The stirrings of consumer trends for niche designer brands opened the door for home-grown designers to return from overseas study to a home market willing to embrace them; at the same time, a nascent multi-brand store network popped up country-wide to service these consumers; and showrooms and trade shows appeared and multiplied alongside Shanghai Fashion Week, while young creatives cut their teeth in a variety of roles.

The development of this eco-system, according to Shanghai Fashion Week vice secretary general Lv Xiaolei (also known as Madame Lu), has happened rapidly, but also naturally, driven by broader economic and consumer trends, and encouragement from all branches of government. For her part, Lv is credited for the bold moves she brings to the event and her fearless approach to experiment with the latest in fashion week formats, add-ons and B2B trends.

“Unlike Europe and the United States, China’s fashion industry has a relatively short history and a relatively young industrial structure. But thanks to the rapid development of the national economy and policy guidelines, as well as the upgrading of the consumer market, in recent years, the ecosystem of Chinas fashion industry has developed very fast,” she says, adding that its development benefits not only Chinese players, but also international fashion brands looking to enter the China market and finding a more mature infrastructure available to them.

For those working alongside Shanghai Fashion Week, comparing the situation of five years ago to what exists today is the equivalent of comparing night to day.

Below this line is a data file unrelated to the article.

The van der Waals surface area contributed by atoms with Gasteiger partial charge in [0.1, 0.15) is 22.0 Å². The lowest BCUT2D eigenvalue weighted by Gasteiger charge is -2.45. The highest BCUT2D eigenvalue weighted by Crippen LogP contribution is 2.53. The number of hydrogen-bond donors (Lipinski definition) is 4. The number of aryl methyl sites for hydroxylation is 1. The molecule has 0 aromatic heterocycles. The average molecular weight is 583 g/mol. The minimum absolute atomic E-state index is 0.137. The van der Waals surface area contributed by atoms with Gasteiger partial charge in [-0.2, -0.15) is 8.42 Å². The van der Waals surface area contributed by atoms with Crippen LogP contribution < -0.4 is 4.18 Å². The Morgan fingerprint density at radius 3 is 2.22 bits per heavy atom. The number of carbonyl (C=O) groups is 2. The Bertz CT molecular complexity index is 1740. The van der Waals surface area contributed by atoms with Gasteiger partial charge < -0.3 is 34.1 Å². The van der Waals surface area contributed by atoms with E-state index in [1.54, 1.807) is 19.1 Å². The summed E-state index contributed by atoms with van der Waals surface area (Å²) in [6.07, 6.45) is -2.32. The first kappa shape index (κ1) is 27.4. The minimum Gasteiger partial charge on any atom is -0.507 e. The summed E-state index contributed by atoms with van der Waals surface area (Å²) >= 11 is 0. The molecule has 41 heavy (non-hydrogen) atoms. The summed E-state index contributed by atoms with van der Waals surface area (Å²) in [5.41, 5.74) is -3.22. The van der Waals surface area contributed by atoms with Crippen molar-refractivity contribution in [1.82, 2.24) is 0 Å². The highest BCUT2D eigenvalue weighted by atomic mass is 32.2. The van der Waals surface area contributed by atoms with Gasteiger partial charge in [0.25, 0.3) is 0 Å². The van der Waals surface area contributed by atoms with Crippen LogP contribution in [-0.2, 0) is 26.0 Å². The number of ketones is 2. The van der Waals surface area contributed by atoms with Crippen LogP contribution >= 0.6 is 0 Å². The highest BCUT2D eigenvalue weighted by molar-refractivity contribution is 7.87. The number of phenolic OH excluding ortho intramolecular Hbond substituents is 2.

China’s fashion industry has a relatively short history and a relatively young industrial structure.

Zemira Xu is the founder of Dia Communications and Tube showroom, which debuted during Shanghai Fashion Week in October 2015 and has worked with young Chinese design stars such as Xu Zhi, Angel Chen and Xiao Li.

Xu explains that the first generation of multi-brand store owners and buyers may have had little-to-no fashion industry experience when they jumped on the trend a few years ago, but their seriousness in learning about the market and building their own consumer base has meant huge leaps in professional development in a short period of time.

“I remember in the first or second season, when the buyers came from different cities, it was the first time they were trying a multi-brand model. They would spend hours trying everything on and then, for the selection, maybe they would take three or four hours with each brand. Now they make the selection more quickly and they understand the market, the brands and their own customers better,” she says.

“I think it still takes time but the whole trend is heading in the right direction and a lot of the players in these circles are serious about educating themselves.”

The labels too — many of them helmed by founders who had only recently graduated from fashion schools — have also found their feet, quickly coming to understand the importance of brand building, merchandising, marketing and supply chain management, on top of good design.

A hotbed of entrepreneurship